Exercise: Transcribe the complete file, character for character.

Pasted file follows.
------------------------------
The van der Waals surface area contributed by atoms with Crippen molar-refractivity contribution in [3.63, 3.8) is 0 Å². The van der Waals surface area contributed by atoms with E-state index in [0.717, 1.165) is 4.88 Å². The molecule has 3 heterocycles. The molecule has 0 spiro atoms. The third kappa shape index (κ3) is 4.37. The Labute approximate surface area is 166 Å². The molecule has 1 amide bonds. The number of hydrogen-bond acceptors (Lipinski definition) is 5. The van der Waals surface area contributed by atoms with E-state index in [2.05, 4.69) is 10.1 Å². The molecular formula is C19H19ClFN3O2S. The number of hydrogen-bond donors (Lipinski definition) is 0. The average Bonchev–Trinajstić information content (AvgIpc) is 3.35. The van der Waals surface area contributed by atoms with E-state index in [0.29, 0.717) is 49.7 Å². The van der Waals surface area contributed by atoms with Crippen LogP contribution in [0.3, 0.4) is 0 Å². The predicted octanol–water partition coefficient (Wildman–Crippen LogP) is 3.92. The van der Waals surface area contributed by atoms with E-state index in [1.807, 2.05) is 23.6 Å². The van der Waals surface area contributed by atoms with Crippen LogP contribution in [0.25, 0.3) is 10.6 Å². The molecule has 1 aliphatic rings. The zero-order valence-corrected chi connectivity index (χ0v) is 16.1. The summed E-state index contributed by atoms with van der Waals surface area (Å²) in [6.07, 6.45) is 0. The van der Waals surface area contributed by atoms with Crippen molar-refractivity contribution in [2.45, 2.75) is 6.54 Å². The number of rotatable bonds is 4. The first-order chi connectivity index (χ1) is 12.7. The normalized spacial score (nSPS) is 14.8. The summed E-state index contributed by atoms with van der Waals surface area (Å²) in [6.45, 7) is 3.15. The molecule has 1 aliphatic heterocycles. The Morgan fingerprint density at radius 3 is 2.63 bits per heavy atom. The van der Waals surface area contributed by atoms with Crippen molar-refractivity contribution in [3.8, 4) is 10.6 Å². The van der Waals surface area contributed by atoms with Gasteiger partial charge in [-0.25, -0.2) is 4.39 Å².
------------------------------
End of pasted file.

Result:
The van der Waals surface area contributed by atoms with Crippen molar-refractivity contribution in [3.63, 3.8) is 0 Å². The van der Waals surface area contributed by atoms with E-state index in [0.717, 1.165) is 4.88 Å². The molecule has 3 heterocycles. The molecule has 0 spiro atoms. The third kappa shape index (κ3) is 4.37. The Labute approximate surface area is 166 Å². The molecule has 1 amide bonds. The number of hydrogen-bond acceptors (Lipinski definition) is 5. The van der Waals surface area contributed by atoms with E-state index in [2.05, 4.69) is 10.1 Å². The molecular formula is C19H19ClFN3O2S. The number of hydrogen-bond donors (Lipinski definition) is 0. The average Bonchev–Trinajstić information content (AvgIpc) is 3.35. The van der Waals surface area contributed by atoms with E-state index in [0.29, 0.717) is 49.7 Å². The van der Waals surface area contributed by atoms with Crippen LogP contribution in [0.3, 0.4) is 0 Å². The predicted octanol–water partition coefficient (Wildman–Crippen LogP) is 3.92. The van der Waals surface area contributed by atoms with E-state index in [1.807, 2.05) is 23.6 Å². The van der Waals surface area contributed by atoms with Crippen LogP contribution in [0.25, 0.3) is 10.6 Å². The molecule has 1 aliphatic rings. The zero-order valence-corrected chi connectivity index (χ0v) is 16.1. The summed E-state index contributed by atoms with van der Waals surface area (Å²) in [6.07, 6.45) is 0. The van der Waals surface area contributed by atoms with Crippen molar-refractivity contribution in [2.45, 2.75) is 6.54 Å². The number of rotatable bonds is 4. The first-order chi connectivity index (χ1) is 12.7. The normalized spacial score (nSPS) is 14.8. The summed E-state index contributed by atoms with van der Waals surface area (Å²) in [6.45, 7) is 3.15. The molecule has 1 aliphatic heterocycles. The Morgan fingerprint density at radius 3 is 2.63 bits per heavy atom. The van der Waals surface area contributed by atoms with Crippen molar-refractivity contribution in [3.8, 4) is 10.6 Å². The van der Waals surface area contributed by atoms with Gasteiger partial charge in [-0.25, -0.2) is 4.39 Å².